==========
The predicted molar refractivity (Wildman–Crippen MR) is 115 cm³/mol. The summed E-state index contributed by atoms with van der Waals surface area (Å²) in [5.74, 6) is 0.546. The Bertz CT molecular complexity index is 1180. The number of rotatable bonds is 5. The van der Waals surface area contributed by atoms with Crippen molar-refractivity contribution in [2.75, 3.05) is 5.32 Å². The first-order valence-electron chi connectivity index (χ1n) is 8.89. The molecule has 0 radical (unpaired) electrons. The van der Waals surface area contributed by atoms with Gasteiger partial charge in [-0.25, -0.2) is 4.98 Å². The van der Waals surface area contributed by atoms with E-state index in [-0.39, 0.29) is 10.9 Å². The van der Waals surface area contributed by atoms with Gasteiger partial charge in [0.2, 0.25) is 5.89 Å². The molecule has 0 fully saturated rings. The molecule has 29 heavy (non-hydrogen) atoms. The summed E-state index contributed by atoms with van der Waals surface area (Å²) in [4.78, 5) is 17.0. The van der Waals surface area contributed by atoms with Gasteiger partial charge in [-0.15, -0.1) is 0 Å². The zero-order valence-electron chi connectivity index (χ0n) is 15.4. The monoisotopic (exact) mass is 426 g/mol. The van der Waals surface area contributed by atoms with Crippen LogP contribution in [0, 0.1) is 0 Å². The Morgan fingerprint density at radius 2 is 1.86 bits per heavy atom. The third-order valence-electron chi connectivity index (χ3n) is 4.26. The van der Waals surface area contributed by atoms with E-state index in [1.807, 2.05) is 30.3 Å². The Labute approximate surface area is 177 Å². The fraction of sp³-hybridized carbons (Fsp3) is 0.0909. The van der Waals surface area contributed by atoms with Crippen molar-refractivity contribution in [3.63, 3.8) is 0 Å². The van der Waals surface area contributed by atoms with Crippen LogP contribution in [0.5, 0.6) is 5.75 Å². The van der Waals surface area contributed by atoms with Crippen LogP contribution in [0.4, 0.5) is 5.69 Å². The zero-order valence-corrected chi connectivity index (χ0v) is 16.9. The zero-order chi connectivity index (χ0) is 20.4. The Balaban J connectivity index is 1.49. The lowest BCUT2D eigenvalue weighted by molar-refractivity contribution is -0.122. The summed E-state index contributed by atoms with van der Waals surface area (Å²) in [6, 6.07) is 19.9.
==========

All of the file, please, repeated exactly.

The predicted molar refractivity (Wildman–Crippen MR) is 115 cm³/mol. The summed E-state index contributed by atoms with van der Waals surface area (Å²) in [5.74, 6) is 0.546. The Bertz CT molecular complexity index is 1180. The number of rotatable bonds is 5. The van der Waals surface area contributed by atoms with Crippen molar-refractivity contribution in [2.75, 3.05) is 5.32 Å². The first-order valence-electron chi connectivity index (χ1n) is 8.89. The molecule has 0 radical (unpaired) electrons. The van der Waals surface area contributed by atoms with Gasteiger partial charge in [-0.25, -0.2) is 4.98 Å². The van der Waals surface area contributed by atoms with E-state index in [-0.39, 0.29) is 10.9 Å². The van der Waals surface area contributed by atoms with Gasteiger partial charge in [0.2, 0.25) is 5.89 Å². The molecule has 0 fully saturated rings. The molecule has 29 heavy (non-hydrogen) atoms. The summed E-state index contributed by atoms with van der Waals surface area (Å²) in [4.78, 5) is 17.0. The van der Waals surface area contributed by atoms with Gasteiger partial charge in [-0.15, -0.1) is 0 Å². The zero-order valence-electron chi connectivity index (χ0n) is 15.4. The monoisotopic (exact) mass is 426 g/mol. The van der Waals surface area contributed by atoms with Crippen LogP contribution in [0, 0.1) is 0 Å². The Morgan fingerprint density at radius 2 is 1.86 bits per heavy atom. The third-order valence-electron chi connectivity index (χ3n) is 4.26. The van der Waals surface area contributed by atoms with E-state index in [1.807, 2.05) is 30.3 Å². The Labute approximate surface area is 177 Å². The fraction of sp³-hybridized carbons (Fsp3) is 0.0909. The van der Waals surface area contributed by atoms with Crippen molar-refractivity contribution in [3.63, 3.8) is 0 Å². The van der Waals surface area contributed by atoms with Crippen LogP contribution in [0.5, 0.6) is 5.75 Å². The van der Waals surface area contributed by atoms with Crippen LogP contribution in [0.4, 0.5) is 5.69 Å². The zero-order valence-corrected chi connectivity index (χ0v) is 16.9. The zero-order chi connectivity index (χ0) is 20.4. The Balaban J connectivity index is 1.49. The lowest BCUT2D eigenvalue weighted by molar-refractivity contribution is -0.122. The summed E-state index contributed by atoms with van der Waals surface area (Å²) in [6, 6.07) is 19.9.